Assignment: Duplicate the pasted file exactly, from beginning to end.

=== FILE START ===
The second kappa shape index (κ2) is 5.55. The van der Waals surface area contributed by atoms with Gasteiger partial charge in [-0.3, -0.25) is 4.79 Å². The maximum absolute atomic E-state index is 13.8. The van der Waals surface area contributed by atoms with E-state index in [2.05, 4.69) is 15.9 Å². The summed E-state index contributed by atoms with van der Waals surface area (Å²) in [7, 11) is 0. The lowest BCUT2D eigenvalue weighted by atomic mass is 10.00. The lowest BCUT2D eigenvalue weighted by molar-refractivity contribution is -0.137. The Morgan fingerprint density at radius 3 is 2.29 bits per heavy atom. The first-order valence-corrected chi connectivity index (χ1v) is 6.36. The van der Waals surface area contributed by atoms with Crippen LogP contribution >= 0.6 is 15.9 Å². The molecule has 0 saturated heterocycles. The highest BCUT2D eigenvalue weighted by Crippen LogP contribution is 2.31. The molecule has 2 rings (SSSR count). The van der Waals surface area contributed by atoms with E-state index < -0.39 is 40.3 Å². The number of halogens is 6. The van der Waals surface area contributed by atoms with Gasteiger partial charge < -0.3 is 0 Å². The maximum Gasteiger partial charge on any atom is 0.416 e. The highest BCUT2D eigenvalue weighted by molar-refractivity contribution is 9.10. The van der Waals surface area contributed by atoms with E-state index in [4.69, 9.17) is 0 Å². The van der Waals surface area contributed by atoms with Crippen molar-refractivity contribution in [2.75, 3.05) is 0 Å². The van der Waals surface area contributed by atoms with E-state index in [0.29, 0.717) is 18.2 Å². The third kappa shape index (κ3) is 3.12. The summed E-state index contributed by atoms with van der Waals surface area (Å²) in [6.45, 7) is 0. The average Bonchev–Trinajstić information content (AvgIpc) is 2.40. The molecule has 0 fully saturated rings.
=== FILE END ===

The second kappa shape index (κ2) is 5.55. The van der Waals surface area contributed by atoms with Gasteiger partial charge in [-0.3, -0.25) is 4.79 Å². The maximum absolute atomic E-state index is 13.8. The van der Waals surface area contributed by atoms with E-state index in [2.05, 4.69) is 15.9 Å². The summed E-state index contributed by atoms with van der Waals surface area (Å²) in [7, 11) is 0. The lowest BCUT2D eigenvalue weighted by atomic mass is 10.00. The lowest BCUT2D eigenvalue weighted by molar-refractivity contribution is -0.137. The Morgan fingerprint density at radius 3 is 2.29 bits per heavy atom. The first-order valence-corrected chi connectivity index (χ1v) is 6.36. The van der Waals surface area contributed by atoms with Crippen LogP contribution >= 0.6 is 15.9 Å². The molecule has 0 saturated heterocycles. The highest BCUT2D eigenvalue weighted by Crippen LogP contribution is 2.31. The molecule has 2 rings (SSSR count). The van der Waals surface area contributed by atoms with E-state index < -0.39 is 40.3 Å². The number of halogens is 6. The van der Waals surface area contributed by atoms with Gasteiger partial charge < -0.3 is 0 Å². The maximum Gasteiger partial charge on any atom is 0.416 e. The highest BCUT2D eigenvalue weighted by molar-refractivity contribution is 9.10. The van der Waals surface area contributed by atoms with E-state index in [4.69, 9.17) is 0 Å². The van der Waals surface area contributed by atoms with Crippen molar-refractivity contribution in [2.75, 3.05) is 0 Å². The van der Waals surface area contributed by atoms with E-state index in [0.29, 0.717) is 18.2 Å². The third kappa shape index (κ3) is 3.12. The summed E-state index contributed by atoms with van der Waals surface area (Å²) in [6.45, 7) is 0. The average Bonchev–Trinajstić information content (AvgIpc) is 2.40. The molecule has 0 fully saturated rings.